Root causes analysis of over 500 years line production running time identified that 2 factors contribute to 85% of the causes of breakdowns. Both of these are avoidable. The causes are...
- Poor Equipment condition
- Human error
Moving parts will deteriorate over time and as that occurs the likelihood of failure increases from possible to likely. The foundation for reliable operation are the maintenance of basic equipment conditions.
Research into component failure in aircraft identified that random factors contribute to failures. The study was unable to identify causal factors but it was able to confirm that natural deterioration was a factor in less than 4% of components. Further analysis of failures in a manufacturing environment has identified that accelerated deterioration is a significant factor in component failures. This can be due to, for example, contamination or scattering of dust and dirt.
Our research mentioned above shows that reducing causes of accelerated wear stabilises and extends the life of around 80% of components. Further more these components can also be serviced using a condition based trigger. That in turn means that maintenance of these components can be scheduled on before a failure occurs. For that reason condition based maintenance is the most value adding and therefore Lean approach to equipment maintenance.
Another major cause of accelerated wear is Human error. This is responsible for around 50% of component failures including installation errors as well as misuse. In fact the original research into aerospace failure modes identified that 80% of component types are susceptible to installation error.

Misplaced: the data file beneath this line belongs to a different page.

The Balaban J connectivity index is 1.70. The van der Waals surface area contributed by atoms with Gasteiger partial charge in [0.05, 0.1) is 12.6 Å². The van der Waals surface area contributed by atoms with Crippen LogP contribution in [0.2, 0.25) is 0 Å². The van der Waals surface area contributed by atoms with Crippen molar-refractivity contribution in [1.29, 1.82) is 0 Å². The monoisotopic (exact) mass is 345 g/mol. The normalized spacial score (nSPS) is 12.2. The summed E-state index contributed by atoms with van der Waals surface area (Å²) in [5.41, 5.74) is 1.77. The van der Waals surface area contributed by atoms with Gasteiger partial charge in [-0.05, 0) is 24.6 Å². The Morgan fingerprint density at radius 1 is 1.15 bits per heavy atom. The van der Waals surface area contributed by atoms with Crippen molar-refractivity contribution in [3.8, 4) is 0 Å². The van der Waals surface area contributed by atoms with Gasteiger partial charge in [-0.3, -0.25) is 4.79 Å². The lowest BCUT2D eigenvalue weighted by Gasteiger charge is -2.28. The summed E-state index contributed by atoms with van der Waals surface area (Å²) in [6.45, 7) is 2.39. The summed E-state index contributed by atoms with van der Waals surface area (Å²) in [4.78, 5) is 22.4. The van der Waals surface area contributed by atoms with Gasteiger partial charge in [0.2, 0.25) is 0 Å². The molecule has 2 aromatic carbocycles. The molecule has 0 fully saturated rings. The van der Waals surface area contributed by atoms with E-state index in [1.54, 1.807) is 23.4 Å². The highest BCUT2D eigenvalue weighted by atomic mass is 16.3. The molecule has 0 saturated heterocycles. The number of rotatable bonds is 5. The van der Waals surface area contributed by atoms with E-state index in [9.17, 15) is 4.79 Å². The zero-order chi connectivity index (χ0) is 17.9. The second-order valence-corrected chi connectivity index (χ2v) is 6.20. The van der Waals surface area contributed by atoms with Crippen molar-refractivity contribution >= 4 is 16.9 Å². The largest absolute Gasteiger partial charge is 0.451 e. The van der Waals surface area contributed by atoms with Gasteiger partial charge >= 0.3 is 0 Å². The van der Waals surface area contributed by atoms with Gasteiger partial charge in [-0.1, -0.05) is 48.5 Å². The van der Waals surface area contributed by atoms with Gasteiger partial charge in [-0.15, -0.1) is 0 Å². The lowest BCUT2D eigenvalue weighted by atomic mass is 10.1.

The factors that contribute to human error risk are:
- unclear or incomplete instructions
- complex working methods
- lack of training.
Developing work routines that are easy to do right, difficult to do wrong and simple to learn not only reduces the likelihood of failure but also provide a vehicle to improve process precision, reduce defects, reduce energy waste and improve material yield. We call this activity Problem Prevention.
Condition Based Maintenance and Problem Prevention are the key to stable operation. That is achieved by the systematic development of best practice for correct operation and asset care by front line improvement teams.
The heart of this process is the Asset Improvement Plan (AIP) template, a toolbox designed to assess, stabilise and then optimise equipment performance.
This template is designed from our work with well known and award winning organisations to systematically remove the root causes of failure to free up time to optimise process capability further.
The Visualise Cycle
Helps the team to understand the asset or system under review, how it should work and what its potential is. This cycle provides foundation knowledge to support the development of condition and best practice standards. It also raises understanding of cause/effect mechanisms to supports the development of lasting solutions to equipment problems.
The Restore Cycle
Guides the team in the assessment of asset condition standards and development of best practice for operating and maintaining the asset. This includes the use of Single Point Lessons to structure training and standardise the application of best practices.
The Innovate Cycle
Supports the selections of appropriate focussed improvement and problem prevention tools to systematically increase effectiveness.
Included in this cycle are tools to encourage innovation, improve process capability and apply visual management to make tasks easy to do right, difficult to do wrong.